3. Breathing : Breath is life! Exchange of electrons. Flow of energy. Air is the primary nutrient. Survival without it is measured in minutes. It is so important that you do it without thinking. Your breathing is the voice of your spirit. It’s depth, smoothness, sound, and rate reflect your mood. If you become aware of your breath and breathe the way you do when you are calm you will become calm. Practicing regular, mindful breathing can be calming and energizing. With the addition of music and it’s rhythm, the “musical breath” can even help stress-related health problems ranging from panic attacks to digestive disorders. Fall into the rhythm of the music and breathe. Focus on your breathing and the music.

4. Weight Bearing : exercise stimulates tissue growth in bone and muscles, strengthening the body’s structure. A stronger skeleton reduces the risk of osteoporosis, arthritic joint pain and other bone conditions. Also known as resistance training, weight-bearing exercise can be any activity that involves carrying, lifting or pushing a heavy object. Walking is considered to be weight bearing, as muscles and the skeleton support body weight. You do not need to “pump iron” to benefit from this form of exercise.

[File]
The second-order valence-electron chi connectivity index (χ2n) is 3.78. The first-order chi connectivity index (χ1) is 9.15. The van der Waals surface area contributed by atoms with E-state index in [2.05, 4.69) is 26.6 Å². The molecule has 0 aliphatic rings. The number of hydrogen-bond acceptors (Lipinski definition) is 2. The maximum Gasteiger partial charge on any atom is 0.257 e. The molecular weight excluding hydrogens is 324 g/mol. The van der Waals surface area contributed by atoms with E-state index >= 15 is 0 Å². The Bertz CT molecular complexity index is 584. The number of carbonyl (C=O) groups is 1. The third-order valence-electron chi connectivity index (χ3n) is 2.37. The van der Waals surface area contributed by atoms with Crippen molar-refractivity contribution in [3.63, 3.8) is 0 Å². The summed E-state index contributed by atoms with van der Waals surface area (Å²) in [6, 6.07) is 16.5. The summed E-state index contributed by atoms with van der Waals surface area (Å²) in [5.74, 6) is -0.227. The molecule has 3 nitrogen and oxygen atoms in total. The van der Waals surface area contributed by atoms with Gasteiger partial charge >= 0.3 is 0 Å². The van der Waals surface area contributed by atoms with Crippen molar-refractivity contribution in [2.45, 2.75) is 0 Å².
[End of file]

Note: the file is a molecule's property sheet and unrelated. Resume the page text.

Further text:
5. Yoga : Many different types of yoga workouts exist. But many times in our quest for fitness and a hard body, At some point it becomes just a workout and not yoga. If you come to this path with fitness in mind that is important, but Yoga is extremely powerful. If you try to rush it, you will only slow yourself down. Yoga is not mind over body. It is harmony between them. In yoga, the mind is used to perceive (diagnose) and guide (heal) the body. Not to “control” it and never to force it.